Research ethics for lab-based psychology experiments are relatively well-establish. Research ethics for online field experiments, on the other hand, are still a subject of great disagreement, as was illustrated by the recent debates over the Facebook emotional contagion experiment. Because the tools of digital experimentation will evolve more quickly than shared norms about research ethics, we are likely to continue to confront disagreements about research ethics for some time to come. When making decisions about the ethics of our own research — and having debates about research ethics in the digital age more broadly — researchers should make use of existing principles of ethical research that have already been developed. Although the specific ethical issues that we face are new, the general problems are very old.
One excellent source of existing wisdom about research ethics is the Belmont Report, which was published in 1979. Commissioned by the US Government in response to ethical failures in medical research, such as the Tuskegee Syphilis Study, the Belmont Report was written by a panel of experts and proposes three principles that should underlying the ethical conduct of research involving human subjects: 1) Respect for persons; 2) Beneficence; and 3) Justice. These three principles, which are somewhat abstract in the Report, were later operationalized into the the detailed rules and procedures that make up the Common Rule, which governs research at US universities. When facing a research ethics challenge, going back to these three principles can often be very helpful.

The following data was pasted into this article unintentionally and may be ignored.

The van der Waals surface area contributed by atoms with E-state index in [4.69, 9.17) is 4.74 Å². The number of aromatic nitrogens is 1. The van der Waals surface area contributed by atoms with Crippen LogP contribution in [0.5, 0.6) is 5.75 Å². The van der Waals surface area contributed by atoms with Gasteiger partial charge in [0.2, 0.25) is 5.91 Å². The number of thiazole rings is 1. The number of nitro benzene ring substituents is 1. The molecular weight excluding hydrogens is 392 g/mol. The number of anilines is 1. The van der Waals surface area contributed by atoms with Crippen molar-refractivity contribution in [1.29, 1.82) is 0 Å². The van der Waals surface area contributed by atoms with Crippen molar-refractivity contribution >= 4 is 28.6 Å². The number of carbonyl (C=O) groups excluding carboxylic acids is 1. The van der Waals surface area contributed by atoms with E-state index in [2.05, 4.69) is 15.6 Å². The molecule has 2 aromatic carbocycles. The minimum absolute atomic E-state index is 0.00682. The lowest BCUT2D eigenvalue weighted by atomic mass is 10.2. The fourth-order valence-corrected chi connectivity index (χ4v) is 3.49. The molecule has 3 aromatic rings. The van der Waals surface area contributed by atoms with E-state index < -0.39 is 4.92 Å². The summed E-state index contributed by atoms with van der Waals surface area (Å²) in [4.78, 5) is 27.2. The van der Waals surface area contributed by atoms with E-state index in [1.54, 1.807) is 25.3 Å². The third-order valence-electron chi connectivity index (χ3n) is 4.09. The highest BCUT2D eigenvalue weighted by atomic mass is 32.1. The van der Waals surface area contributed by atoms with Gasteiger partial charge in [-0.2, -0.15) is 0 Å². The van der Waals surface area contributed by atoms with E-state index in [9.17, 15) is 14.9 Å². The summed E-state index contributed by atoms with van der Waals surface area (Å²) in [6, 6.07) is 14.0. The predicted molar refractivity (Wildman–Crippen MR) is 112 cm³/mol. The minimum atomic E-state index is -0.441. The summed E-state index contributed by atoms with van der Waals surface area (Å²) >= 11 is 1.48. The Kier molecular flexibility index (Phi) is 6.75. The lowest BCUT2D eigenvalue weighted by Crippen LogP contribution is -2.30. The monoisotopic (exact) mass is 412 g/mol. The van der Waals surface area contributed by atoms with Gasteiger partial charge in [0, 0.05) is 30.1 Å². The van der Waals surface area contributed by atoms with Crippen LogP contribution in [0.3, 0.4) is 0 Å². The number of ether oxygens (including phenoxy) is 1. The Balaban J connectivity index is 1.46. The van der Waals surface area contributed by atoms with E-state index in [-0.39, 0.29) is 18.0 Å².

- Respect for Persons
The Belmont Report argues that respect for persons consists of two distinct principles: individuals should be treated as autonomous and individuals with diminished autonomy should be entitled to additional protections. The principle of respect for persons is interpreted to mean that researchers should, if possible, receive informed consent from participants, and the Belmont Report identifies three elements of informed consent: information, comprehension, and voluntariness. That is, respect for persons implies that participants should be presented with relevant information in a comprehensible format and then should voluntarily agree to participate.
Beneficence can roughly be understood to mean having the interests of research participants in mind. The principle of beneficence is behind efforts by researchers to minimize risks to participants and maximize benefits to participants and society. For example, when considering a research design, the principle of beneficence should cause us to ask if there is another way that we could obtain the same knowledge but with lower risks to participants.
The principle of justice addresses the distribution of the burdens and benefits of research. That is, it should not be the case that one group in society bears the costs of research while another group reaps its benefits. Issues of justice arise most strongly around questions about the selection of participants.
Applying these three principles to specific ethical situations can be difficult, and the principles sometimes come into conflict. However, even if they do not lead to clear decisions in all cases, keeping these three principles in mind helps clarify the issues.
Update: If you would like to read more about the ethics of social research, you can read Chapter 6 of my book Bit by Bit: Social Research in the Digital Age.